Archive for the ‘commemoration’ Category

Witnesses recall attack on Pearl Harbor

December 7, 2008

Sixty-seven years after the Japanese attacked Pearl Harbor, Edward K. Walker Jr. of Alexandria still “vividly” remembers watching the bombs fall, with little understanding then of the infamous role the event would play in history.

“I just climbed up on the roof to see what was happening, much to my mother’s consternation,” said Mr. Walker, who was 9 at the time. “I didn’t really know what was happening. I just thought it was interesting to watch.”

Mr. Walker, the son of a naval officer stationed at Pearl Harbor, later spent 38 years in the Navy, retiring in 1988 as a rear admiral.

He is one of a dwindling number of people who witnessed the forces of Imperial Japan nearly deliver their intended knockout blow to the U.S. Pacific Fleet at its Hawaiian base on Sunday, Dec. 7, 1941. Some of them will be present for the annual wreath-laying at the Navy Memorial on Pennsylvania Avenue Northwest in remembrance of those who died.  

By Timothy Warren
The Washington Times
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In this Dec. 7, 1941 file photo, the battleship USS Arizona ...
In this Dec. 7, 1941 file photo, the battleship USS Arizona belches smoke as it topples over into the sea during a Japanese surprise attack on Pearl Harbor, Hawaii. With an eye on the immediate aftermath of the 1941 attack on Pearl Harbor, thousands of World War II veterans and other observers are expected on Sunday, Dec. 7, 2008 to commemorate the 67th anniversary of the devastating Japanese military raid.(AP Photo)


Cmdr. John Budzik, U.S. Navy retired, was about 28 when the attack on Pearl Harbor took place. He was stationed at Honolulu Harbor, about 10 miles away from Pearl Harbor, and he saw and heard the explosions. “We didn’t know what was happening, even then,” he says. Later he and his men had to collect debris from the explosions. This image was made Friday, Dec. 5, 2008. (Barbara L. Salisbury / The Washington Times)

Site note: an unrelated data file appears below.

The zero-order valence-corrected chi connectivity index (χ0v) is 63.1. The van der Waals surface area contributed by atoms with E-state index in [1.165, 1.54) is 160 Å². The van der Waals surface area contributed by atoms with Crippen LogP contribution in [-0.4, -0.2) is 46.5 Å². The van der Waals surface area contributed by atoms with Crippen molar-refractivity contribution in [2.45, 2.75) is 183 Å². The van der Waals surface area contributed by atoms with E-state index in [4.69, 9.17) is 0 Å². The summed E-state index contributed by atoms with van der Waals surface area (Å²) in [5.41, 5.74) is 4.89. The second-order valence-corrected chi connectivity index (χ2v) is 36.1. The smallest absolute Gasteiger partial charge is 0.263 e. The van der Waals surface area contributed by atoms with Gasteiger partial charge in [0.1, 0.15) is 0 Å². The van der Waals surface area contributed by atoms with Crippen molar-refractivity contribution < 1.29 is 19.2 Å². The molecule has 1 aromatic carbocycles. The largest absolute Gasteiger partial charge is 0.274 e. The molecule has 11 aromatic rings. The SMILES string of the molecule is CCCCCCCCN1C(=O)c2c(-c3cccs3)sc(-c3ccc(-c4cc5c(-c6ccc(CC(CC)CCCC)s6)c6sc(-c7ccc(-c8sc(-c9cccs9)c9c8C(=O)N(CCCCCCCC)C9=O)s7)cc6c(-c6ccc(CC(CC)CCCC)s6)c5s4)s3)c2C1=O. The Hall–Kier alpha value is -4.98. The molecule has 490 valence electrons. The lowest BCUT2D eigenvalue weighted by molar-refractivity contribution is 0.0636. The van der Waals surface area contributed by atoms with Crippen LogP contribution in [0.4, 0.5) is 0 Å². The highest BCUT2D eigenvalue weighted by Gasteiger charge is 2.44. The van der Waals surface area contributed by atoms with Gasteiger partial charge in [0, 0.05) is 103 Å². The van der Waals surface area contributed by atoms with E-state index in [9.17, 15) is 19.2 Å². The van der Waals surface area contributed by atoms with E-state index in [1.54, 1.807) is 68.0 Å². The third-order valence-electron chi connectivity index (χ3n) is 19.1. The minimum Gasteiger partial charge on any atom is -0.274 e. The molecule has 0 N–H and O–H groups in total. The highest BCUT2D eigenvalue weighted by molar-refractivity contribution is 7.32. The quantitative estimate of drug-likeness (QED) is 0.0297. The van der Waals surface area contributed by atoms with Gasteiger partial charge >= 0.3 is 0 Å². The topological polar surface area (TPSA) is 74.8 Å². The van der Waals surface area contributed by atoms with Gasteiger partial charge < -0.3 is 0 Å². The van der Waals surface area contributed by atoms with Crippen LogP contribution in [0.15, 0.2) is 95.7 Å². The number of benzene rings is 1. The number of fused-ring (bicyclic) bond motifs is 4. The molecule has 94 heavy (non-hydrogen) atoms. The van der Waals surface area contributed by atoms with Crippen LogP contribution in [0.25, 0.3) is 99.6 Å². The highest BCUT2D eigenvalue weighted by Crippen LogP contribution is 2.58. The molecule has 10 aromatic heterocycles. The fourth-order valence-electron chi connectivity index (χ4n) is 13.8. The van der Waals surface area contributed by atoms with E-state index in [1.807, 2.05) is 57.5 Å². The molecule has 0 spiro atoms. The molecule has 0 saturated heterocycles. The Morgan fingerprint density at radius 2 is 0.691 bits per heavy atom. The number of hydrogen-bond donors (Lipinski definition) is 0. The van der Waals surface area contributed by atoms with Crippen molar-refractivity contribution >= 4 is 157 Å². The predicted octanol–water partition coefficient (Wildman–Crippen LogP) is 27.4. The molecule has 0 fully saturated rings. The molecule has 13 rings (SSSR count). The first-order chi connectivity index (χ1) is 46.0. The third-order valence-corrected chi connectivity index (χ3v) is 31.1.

While Mr. Walker was just a boy, former Commander John Budzik was 25 then, and he can remember feeling the fear sparked by the shocking attack that pushed the United States into World War II.

Mr. Budzik, 92, was awakened early that morning by the first wave of attacks, mostly from torpedo bombers, and immediately rushed to his post at Honolulu Harbor, about 10 miles away from Pearl Harbor, where he was in charge of opening and closing the gates for entering submarines.

“It was just frightening,” said Mr. Budzik. “We didn’t know if there would be any more attacks or where they would come from. It was a very scary experience.”

After the attack, Mr. Budzik was made commanding officer of the USS Ash, where he was in charge of placing and maintaining anti-submarine and anti-torpedo nets in harbors around the Hawaiian, Midway and New Caledonia islands. Mr. Budzik eventually would command another ship, the USS Abele, to Iwo Jima, where he would witness the famous flag-raising.

Pearl Harbor remembrance ceremonies, such as  today’s….

Read the rest:
http://www.washingtontimes.com/news/2008
/dec/07/pearl-harbor-remembered/

Pearl Harbor, 67 Years Ago Sunday: Heroes Remembered

December 6, 2008

Thousands of World War II veterans and other observers are expected to commemorate the 67th anniversary of the devastating 1941 Japanese attack on Pearl Harbor tomorrow.

The theme of the event, “Pacific War Memories: The Heroic Response to Pearl Harbor,” is something of a departure from the past.